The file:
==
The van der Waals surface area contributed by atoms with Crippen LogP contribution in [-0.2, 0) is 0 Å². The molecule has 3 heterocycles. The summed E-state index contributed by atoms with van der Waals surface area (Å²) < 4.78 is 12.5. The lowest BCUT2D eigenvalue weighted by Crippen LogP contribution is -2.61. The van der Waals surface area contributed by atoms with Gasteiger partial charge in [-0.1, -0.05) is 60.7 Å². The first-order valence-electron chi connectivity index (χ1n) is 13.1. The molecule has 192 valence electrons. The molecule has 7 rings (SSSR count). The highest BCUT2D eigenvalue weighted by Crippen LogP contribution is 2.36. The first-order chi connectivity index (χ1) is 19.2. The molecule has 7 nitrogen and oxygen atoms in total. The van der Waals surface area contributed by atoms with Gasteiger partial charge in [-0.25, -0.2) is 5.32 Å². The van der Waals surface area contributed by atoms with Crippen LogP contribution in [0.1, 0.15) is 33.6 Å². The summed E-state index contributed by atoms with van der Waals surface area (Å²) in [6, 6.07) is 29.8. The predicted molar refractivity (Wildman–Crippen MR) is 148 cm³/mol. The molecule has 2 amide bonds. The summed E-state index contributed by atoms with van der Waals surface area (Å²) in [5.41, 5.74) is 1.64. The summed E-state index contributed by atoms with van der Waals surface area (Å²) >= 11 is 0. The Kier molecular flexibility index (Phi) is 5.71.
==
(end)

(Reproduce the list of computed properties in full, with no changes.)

The van der Waals surface area contributed by atoms with Crippen LogP contribution in [-0.2, 0) is 0 Å². The molecule has 3 heterocycles. The summed E-state index contributed by atoms with van der Waals surface area (Å²) < 4.78 is 12.5. The lowest BCUT2D eigenvalue weighted by Crippen LogP contribution is -2.61. The van der Waals surface area contributed by atoms with Gasteiger partial charge in [-0.1, -0.05) is 60.7 Å². The first-order valence-electron chi connectivity index (χ1n) is 13.1. The molecule has 192 valence electrons. The molecule has 7 rings (SSSR count). The highest BCUT2D eigenvalue weighted by Crippen LogP contribution is 2.36. The first-order chi connectivity index (χ1) is 19.2. The molecule has 7 nitrogen and oxygen atoms in total. The van der Waals surface area contributed by atoms with Gasteiger partial charge in [-0.25, -0.2) is 5.32 Å². The van der Waals surface area contributed by atoms with Crippen LogP contribution in [0.1, 0.15) is 33.6 Å². The summed E-state index contributed by atoms with van der Waals surface area (Å²) in [6, 6.07) is 29.8. The predicted molar refractivity (Wildman–Crippen MR) is 148 cm³/mol. The molecule has 2 amide bonds. The summed E-state index contributed by atoms with van der Waals surface area (Å²) in [5.41, 5.74) is 1.64. The summed E-state index contributed by atoms with van der Waals surface area (Å²) >= 11 is 0. The Kier molecular flexibility index (Phi) is 5.71.